by our Guest Blogger Kriti Khare
I love learning online for a variety of reasons. Whether it is to learn something new or update my prior knowledge, online courses through platforms like edx.org and coursera.org offer a wide variety in a number of subjects areas. Recently, they have also started offering certificates, specializations and degrees so that anyone can upgrade their credentials from anywhere! Today, I want to share 5 steps you can take to complete an online course successfully. These are methods I have tried and are a part of my own routine, anytime I pursue education online.
Let’s say you have found a course online that you are interested in and want to complete in the coming weeks. Here are some points to keep in mind to set you up for success:
Before You Start
# 1 Be in the right mindset!
Answering the Why
Nowadays, it takes only a click to get access to material that you are interested in. But with so much information available at our fingertips to consume, it can be hard to decide which one to pursue! This is a dilemma I encounter often when I am inspecting websites for things to learn about so I ask myself one question before I commit to a course:
“Why do I want to take this course?”
For example, through work, I am currently pursuing a Data Mining Specialization on coursera. The first course in the specialization is about data visualization. Here are my reasons for taking it:
Though I have worked at visualizing data for many years now, I have never learned about it in theory and thorough other examples – non-work related. I loved Data Mining during my B.Sc. and this course is the perfect opportunity to reconnect with those tools through visualization, something I use everyday. Now, as a data analyst, I will have a better chance to apply the skills I learn here.
This question is very important, not just because the answer clearly states why something is relevant at this point in time, but also because it should be the driver to justify the course if you have to pay for it. If you are hoping to get any certification online, it will not be free, like Honor certificates used to be in the early days of online learning.
Face your doubts
Once you have made a monetary commitment to the course, or decided to, some fears might cross your mind. What if I don’t understand the material? What if I suck at the assignments? What if my peers in the course do not like my work? (Many courses have assignments that are reviewed by peers and that can be daunting if you have never done that before.) What if…?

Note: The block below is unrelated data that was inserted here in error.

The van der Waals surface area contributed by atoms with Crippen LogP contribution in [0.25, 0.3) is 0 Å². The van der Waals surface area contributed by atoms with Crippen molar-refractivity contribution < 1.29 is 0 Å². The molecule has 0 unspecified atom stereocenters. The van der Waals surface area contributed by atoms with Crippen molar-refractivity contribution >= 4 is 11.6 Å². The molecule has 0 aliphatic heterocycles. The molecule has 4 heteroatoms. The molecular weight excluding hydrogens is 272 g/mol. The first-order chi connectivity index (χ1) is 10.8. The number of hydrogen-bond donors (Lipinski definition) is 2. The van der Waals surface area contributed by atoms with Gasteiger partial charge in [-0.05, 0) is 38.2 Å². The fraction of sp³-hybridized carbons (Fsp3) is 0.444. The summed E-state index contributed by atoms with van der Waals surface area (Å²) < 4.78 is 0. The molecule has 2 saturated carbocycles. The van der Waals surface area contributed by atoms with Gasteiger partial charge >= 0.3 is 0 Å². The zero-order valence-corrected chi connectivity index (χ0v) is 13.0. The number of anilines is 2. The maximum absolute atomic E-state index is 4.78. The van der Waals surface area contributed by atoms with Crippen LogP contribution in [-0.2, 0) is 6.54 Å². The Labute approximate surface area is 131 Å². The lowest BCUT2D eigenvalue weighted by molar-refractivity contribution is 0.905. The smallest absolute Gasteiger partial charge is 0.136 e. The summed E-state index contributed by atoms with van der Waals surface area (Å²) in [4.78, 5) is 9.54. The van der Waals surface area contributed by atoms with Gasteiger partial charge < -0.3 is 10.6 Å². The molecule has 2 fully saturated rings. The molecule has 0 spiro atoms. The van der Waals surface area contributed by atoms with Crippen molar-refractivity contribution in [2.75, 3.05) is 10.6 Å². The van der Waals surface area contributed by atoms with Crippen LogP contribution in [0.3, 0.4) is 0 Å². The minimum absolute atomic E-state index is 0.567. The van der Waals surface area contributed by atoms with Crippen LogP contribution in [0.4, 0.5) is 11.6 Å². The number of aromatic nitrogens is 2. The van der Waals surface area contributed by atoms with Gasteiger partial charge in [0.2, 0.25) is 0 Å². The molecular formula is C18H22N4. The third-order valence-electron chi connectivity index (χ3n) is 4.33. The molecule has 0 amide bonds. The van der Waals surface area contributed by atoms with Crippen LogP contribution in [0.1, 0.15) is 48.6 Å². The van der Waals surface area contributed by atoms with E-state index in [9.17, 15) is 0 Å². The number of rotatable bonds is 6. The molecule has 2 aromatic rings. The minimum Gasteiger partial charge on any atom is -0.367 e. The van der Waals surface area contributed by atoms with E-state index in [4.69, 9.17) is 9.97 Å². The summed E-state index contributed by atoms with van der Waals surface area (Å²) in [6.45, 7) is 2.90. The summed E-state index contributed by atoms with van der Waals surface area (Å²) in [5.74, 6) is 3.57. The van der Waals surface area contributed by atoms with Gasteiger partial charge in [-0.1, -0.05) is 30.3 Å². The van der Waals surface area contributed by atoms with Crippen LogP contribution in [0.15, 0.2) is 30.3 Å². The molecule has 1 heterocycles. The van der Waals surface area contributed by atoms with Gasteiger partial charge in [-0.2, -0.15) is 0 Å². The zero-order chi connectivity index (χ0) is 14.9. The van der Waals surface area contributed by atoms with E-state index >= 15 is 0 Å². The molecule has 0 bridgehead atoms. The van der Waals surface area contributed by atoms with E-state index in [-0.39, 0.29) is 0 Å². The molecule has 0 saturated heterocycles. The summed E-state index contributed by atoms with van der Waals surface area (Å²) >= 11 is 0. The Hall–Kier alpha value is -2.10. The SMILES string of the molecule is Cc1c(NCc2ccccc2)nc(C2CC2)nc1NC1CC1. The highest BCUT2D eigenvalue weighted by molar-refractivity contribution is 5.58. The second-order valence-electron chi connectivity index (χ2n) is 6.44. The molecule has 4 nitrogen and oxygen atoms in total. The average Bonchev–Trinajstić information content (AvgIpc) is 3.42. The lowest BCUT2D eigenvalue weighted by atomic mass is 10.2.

“Confront your feelings of inadequacy and fear of failure.”
This is true for any kind of learning that you pursue, whether online or offline. To complete any course successfully, know that it is always in your hands. If you don’t understand something, you will work hard to get it. It’s not about what your peers think. It’s about the effort you are willing to put into the course.
If you have never been graded by peers before, know that others also share the same fears. Assignment marking guidelines are very thorough in all online courses I have taken and peers grade each other on a predetermined rubric. This same rubric will be available to you when you start working on your assignment. So don’t worry. Your fears are only telling you to dig deeper into your commitment and that is a good thing.
# 2 Review your time commitment and course deadlines.
Online courses can be self-paced where the course is open for a long span of time, or have a fixed start and end date, usually ranging from a month or two months. On coursera, for example, if you start an online course and do not finish it before it closes, you can transfer your work to a new course section, which has new deadlines. This is to make learning flexible for you, the learner, because things come up and sometimes, we cannot wrap up what we started. I always plan to keep this at minimum because even if there is the option to extend the course into another month, that means paying for access to it for more time.
To avoid this, I set deadlines:
- If the course I am taking is self-paced, I will set my own deadlines.
- If the course has predetermined deadlines for the assignments (these courses usually have peer-graded assessments), I will set my personal deadlines to be a couple days before the actual deadline. This way, I will have a buffer in case I do not end up completing things in time. This could be because something came up, or the assignment took longer than I had anticipated, or simply because the material required more time to understand.
All courses I have encountered so far, on edx and coursera, give an estimate for how much time each reading and assignment will take to complete. Take these times into consideration, along with your commitments, and plan accordingly.